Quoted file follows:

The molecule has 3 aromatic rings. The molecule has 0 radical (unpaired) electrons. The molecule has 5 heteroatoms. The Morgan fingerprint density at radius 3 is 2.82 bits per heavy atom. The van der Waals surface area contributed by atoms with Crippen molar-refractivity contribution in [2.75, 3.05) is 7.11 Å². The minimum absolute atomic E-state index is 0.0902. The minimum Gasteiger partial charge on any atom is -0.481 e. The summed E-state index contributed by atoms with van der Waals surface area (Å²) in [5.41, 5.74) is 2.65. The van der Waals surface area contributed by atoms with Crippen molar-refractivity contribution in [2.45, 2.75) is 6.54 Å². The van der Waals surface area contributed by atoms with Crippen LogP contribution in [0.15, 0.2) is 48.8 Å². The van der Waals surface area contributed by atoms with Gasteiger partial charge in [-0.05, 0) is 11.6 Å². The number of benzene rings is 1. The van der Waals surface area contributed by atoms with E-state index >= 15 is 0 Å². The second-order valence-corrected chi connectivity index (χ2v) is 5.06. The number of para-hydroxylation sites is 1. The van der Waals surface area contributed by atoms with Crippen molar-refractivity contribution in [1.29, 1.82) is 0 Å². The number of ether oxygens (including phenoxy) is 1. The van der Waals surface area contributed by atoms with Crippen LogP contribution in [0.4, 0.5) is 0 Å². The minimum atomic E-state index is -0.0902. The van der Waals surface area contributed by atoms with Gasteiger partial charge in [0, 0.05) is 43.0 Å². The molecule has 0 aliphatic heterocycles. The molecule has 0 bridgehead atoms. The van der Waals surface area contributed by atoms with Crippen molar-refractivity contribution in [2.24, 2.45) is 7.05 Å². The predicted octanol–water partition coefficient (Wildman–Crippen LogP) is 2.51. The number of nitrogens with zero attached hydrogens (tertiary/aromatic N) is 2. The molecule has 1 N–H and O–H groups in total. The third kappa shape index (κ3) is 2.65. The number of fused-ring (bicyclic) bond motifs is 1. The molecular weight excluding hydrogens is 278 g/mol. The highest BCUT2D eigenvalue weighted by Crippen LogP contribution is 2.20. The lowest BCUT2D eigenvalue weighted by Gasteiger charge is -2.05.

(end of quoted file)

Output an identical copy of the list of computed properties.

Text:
The molecule has 3 aromatic rings. The molecule has 0 radical (unpaired) electrons. The molecule has 5 heteroatoms. The Morgan fingerprint density at radius 3 is 2.82 bits per heavy atom. The van der Waals surface area contributed by atoms with Crippen molar-refractivity contribution in [2.75, 3.05) is 7.11 Å². The minimum absolute atomic E-state index is 0.0902. The minimum Gasteiger partial charge on any atom is -0.481 e. The summed E-state index contributed by atoms with van der Waals surface area (Å²) in [5.41, 5.74) is 2.65. The van der Waals surface area contributed by atoms with Crippen molar-refractivity contribution in [2.45, 2.75) is 6.54 Å². The van der Waals surface area contributed by atoms with Crippen LogP contribution in [0.15, 0.2) is 48.8 Å². The van der Waals surface area contributed by atoms with Gasteiger partial charge in [-0.05, 0) is 11.6 Å². The number of benzene rings is 1. The van der Waals surface area contributed by atoms with E-state index >= 15 is 0 Å². The second-order valence-corrected chi connectivity index (χ2v) is 5.06. The number of para-hydroxylation sites is 1. The van der Waals surface area contributed by atoms with Crippen molar-refractivity contribution in [1.29, 1.82) is 0 Å². The number of ether oxygens (including phenoxy) is 1. The van der Waals surface area contributed by atoms with Crippen LogP contribution in [0.4, 0.5) is 0 Å². The minimum atomic E-state index is -0.0902. The van der Waals surface area contributed by atoms with Gasteiger partial charge in [0, 0.05) is 43.0 Å². The molecule has 0 aliphatic heterocycles. The molecule has 0 bridgehead atoms. The van der Waals surface area contributed by atoms with Crippen molar-refractivity contribution in [2.24, 2.45) is 7.05 Å². The predicted octanol–water partition coefficient (Wildman–Crippen LogP) is 2.51. The number of nitrogens with zero attached hydrogens (tertiary/aromatic N) is 2. The molecule has 1 N–H and O–H groups in total. The third kappa shape index (κ3) is 2.65. The number of fused-ring (bicyclic) bond motifs is 1. The molecular weight excluding hydrogens is 278 g/mol. The highest BCUT2D eigenvalue weighted by Crippen LogP contribution is 2.20. The lowest BCUT2D eigenvalue weighted by Gasteiger charge is -2.05.